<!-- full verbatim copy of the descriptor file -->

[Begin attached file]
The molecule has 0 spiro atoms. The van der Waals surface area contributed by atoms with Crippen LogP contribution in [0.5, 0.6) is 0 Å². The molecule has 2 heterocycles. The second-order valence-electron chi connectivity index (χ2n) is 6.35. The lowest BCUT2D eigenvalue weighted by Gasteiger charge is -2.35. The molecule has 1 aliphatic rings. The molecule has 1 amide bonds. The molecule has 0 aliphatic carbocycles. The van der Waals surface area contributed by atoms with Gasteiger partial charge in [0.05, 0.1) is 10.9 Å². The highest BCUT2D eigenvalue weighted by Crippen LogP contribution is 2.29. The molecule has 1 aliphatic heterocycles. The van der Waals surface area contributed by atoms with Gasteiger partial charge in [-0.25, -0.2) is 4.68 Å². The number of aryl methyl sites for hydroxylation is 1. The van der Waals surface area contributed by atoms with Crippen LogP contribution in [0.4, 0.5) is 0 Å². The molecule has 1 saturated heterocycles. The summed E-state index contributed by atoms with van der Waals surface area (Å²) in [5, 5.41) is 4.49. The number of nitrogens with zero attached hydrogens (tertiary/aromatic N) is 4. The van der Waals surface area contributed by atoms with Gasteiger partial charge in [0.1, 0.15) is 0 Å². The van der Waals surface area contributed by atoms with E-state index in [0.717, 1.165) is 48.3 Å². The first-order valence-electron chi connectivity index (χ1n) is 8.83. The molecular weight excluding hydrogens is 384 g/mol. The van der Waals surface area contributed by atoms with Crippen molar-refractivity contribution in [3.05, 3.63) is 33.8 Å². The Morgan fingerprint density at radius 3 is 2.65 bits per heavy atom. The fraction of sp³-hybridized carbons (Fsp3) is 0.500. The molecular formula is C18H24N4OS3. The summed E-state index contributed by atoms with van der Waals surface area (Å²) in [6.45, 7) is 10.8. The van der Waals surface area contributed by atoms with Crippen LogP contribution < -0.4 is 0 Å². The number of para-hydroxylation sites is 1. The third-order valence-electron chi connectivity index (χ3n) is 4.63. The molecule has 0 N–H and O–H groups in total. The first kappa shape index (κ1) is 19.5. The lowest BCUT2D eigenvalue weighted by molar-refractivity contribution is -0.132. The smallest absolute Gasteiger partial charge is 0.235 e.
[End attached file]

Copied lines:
The molecule has 0 spiro atoms. The van der Waals surface area contributed by atoms with Crippen LogP contribution in [0.5, 0.6) is 0 Å². The molecule has 2 heterocycles. The second-order valence-electron chi connectivity index (χ2n) is 6.35. The lowest BCUT2D eigenvalue weighted by Gasteiger charge is -2.35. The molecule has 1 aliphatic rings. The molecule has 1 amide bonds. The molecule has 0 aliphatic carbocycles. The van der Waals surface area contributed by atoms with Gasteiger partial charge in [0.05, 0.1) is 10.9 Å². The highest BCUT2D eigenvalue weighted by Crippen LogP contribution is 2.29. The molecule has 1 aliphatic heterocycles. The van der Waals surface area contributed by atoms with Gasteiger partial charge in [-0.25, -0.2) is 4.68 Å². The number of aryl methyl sites for hydroxylation is 1. The van der Waals surface area contributed by atoms with Crippen LogP contribution in [0.4, 0.5) is 0 Å². The molecule has 1 saturated heterocycles. The summed E-state index contributed by atoms with van der Waals surface area (Å²) in [5, 5.41) is 4.49. The number of nitrogens with zero attached hydrogens (tertiary/aromatic N) is 4. The van der Waals surface area contributed by atoms with Gasteiger partial charge in [0.1, 0.15) is 0 Å². The van der Waals surface area contributed by atoms with E-state index in [0.717, 1.165) is 48.3 Å². The first-order valence-electron chi connectivity index (χ1n) is 8.83. The molecular weight excluding hydrogens is 384 g/mol. The van der Waals surface area contributed by atoms with Crippen molar-refractivity contribution in [3.05, 3.63) is 33.8 Å². The Morgan fingerprint density at radius 3 is 2.65 bits per heavy atom. The fraction of sp³-hybridized carbons (Fsp3) is 0.500. The molecular formula is C18H24N4OS3. The summed E-state index contributed by atoms with van der Waals surface area (Å²) in [6.45, 7) is 10.8. The van der Waals surface area contributed by atoms with Crippen LogP contribution < -0.4 is 0 Å². The number of para-hydroxylation sites is 1. The third-order valence-electron chi connectivity index (χ3n) is 4.63. The molecule has 0 N–H and O–H groups in total. The first kappa shape index (κ1) is 19.5. The lowest BCUT2D eigenvalue weighted by molar-refractivity contribution is -0.132. The smallest absolute Gasteiger partial charge is 0.235 e.